It’s Day One at your new job. How do you start paving the way to winning trust and becoming a successful team member?
Meet as Many People as You Can
Relationship building starts with your first hello.
- Use your “elevator pitch.” Keep it short, confident and friendly. What do you want coworkers to remember about you? What do you want to be known for?
- Pay attention. Don’t be that person who uses the weak excuse that “I’m not good with names.” People are impressed when someone takes the time and effort to learn who they are. Here’s a tip: Use the person’s name as you are introduced; for instance, “It’s great to meet you, Sam.” If you don’t catch their name on the first mention, ask them to repeat it.
- Use every opportunity to say hello. Introduce yourself on the elevator, in the corridor, and in the rest room or cafeteria. You may be working in a fast-paced culture where people don’t have time to come to you.
Make Your Workspace Your Own
Once you’ve been shown to your office, cubicle or work station, turn it into a functional site that also serves as your personal on-the-job comfort zone.
- Look around. What do your colleagues’ work areas look like? While you can and should individualize yours, be sure it’s not too far “out there.” For example, if no one else displays photos or personal items, keep yours to a minimum as well.
- Personalize it. Whether it’s artwork that reflects a hobby or personal favorite place or a tasteful desk ornament, these items will both make you feel at home and service as a jumping-off point to start conversations.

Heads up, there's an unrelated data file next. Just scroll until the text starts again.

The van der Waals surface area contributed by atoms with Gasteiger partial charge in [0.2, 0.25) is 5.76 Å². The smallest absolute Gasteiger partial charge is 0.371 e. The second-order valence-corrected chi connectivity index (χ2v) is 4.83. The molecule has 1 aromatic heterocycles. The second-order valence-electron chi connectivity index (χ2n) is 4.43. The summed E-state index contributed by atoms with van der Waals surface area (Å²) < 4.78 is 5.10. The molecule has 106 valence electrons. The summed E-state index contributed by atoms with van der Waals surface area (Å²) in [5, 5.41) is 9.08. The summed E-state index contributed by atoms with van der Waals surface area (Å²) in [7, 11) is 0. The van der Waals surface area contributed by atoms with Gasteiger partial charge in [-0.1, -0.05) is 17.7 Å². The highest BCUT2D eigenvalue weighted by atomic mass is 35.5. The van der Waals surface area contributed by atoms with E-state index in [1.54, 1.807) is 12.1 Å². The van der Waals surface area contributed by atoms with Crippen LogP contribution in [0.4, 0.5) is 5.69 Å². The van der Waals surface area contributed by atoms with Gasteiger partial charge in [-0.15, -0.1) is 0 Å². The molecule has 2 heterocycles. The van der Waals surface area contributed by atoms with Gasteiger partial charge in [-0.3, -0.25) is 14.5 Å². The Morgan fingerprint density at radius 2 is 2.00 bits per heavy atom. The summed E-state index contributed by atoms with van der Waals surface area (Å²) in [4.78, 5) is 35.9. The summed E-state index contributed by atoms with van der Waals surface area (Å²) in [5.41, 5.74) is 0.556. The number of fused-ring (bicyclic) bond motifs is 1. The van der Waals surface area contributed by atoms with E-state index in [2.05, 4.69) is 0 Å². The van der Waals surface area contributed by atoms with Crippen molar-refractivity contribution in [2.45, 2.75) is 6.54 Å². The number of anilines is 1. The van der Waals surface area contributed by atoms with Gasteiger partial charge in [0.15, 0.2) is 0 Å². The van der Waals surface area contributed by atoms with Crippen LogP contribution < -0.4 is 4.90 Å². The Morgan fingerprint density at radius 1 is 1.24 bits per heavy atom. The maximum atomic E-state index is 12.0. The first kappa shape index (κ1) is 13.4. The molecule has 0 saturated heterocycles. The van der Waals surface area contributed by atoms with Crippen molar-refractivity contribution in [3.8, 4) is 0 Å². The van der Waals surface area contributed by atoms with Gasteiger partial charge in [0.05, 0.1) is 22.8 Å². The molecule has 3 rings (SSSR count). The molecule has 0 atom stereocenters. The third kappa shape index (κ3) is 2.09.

Make a Difference
Demonstrate at least one skill or ability that you sold yourself on during your interview. Be known for responding quickly and effectively.
- Get a head start. Chances are, you did this in advance of your interview but once you’ve been hired, research your company and your manager. This way, you’re better prepared to hit the ground running.
- Show what you know. Look for ways to share your expertise. Speak up when you have an idea to share. Ask questions so you can get the details straight. Then, actively seek out something productive to do so you can make a difference.
- Take a personal risk with a new project. Pick something that will benefit your company and work to excel at it. HubSpot cites the example of a new sales representative who had an idea for building a partner channel. He acted upon it, including use of his own time as needed, and made it work. Today he runs one of the company’s fastest-growing and productive teams.
Partner with a Mentor
The “buddy system” can be invaluable as you join a new company.
- Seek out a high-performing employee. This is a veteran who knows what works – and what doesn’t.
- It’s about more than just learning your job. You already have the skillset to do that. Your mentor can bring you up to speed on corporate culture, office politics and the company’s unique acronyms, “language” and even inside jokes.